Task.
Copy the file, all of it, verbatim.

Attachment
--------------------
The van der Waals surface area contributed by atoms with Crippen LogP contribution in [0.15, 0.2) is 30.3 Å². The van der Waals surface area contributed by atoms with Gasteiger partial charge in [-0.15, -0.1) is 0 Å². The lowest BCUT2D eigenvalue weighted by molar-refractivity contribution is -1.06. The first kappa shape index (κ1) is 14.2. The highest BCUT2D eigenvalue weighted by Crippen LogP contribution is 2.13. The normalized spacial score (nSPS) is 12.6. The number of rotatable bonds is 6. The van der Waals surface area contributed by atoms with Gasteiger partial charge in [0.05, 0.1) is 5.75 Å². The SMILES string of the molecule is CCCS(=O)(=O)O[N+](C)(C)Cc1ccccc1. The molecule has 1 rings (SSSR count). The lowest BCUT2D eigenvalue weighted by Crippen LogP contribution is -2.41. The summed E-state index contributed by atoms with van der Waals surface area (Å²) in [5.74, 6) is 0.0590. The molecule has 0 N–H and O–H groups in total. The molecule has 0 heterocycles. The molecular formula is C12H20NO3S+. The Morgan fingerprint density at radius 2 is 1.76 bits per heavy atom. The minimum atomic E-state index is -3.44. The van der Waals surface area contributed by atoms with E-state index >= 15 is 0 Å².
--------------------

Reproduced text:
The van der Waals surface area contributed by atoms with Crippen LogP contribution in [0.15, 0.2) is 30.3 Å². The van der Waals surface area contributed by atoms with Gasteiger partial charge in [-0.15, -0.1) is 0 Å². The lowest BCUT2D eigenvalue weighted by molar-refractivity contribution is -1.06. The first kappa shape index (κ1) is 14.2. The highest BCUT2D eigenvalue weighted by Crippen LogP contribution is 2.13. The normalized spacial score (nSPS) is 12.6. The number of rotatable bonds is 6. The van der Waals surface area contributed by atoms with Gasteiger partial charge in [0.05, 0.1) is 5.75 Å². The SMILES string of the molecule is CCCS(=O)(=O)O[N+](C)(C)Cc1ccccc1. The molecule has 1 rings (SSSR count). The lowest BCUT2D eigenvalue weighted by Crippen LogP contribution is -2.41. The summed E-state index contributed by atoms with van der Waals surface area (Å²) in [5.74, 6) is 0.0590. The molecule has 0 N–H and O–H groups in total. The molecule has 0 heterocycles. The molecular formula is C12H20NO3S+. The Morgan fingerprint density at radius 2 is 1.76 bits per heavy atom. The minimum atomic E-state index is -3.44. The van der Waals surface area contributed by atoms with E-state index >= 15 is 0 Å².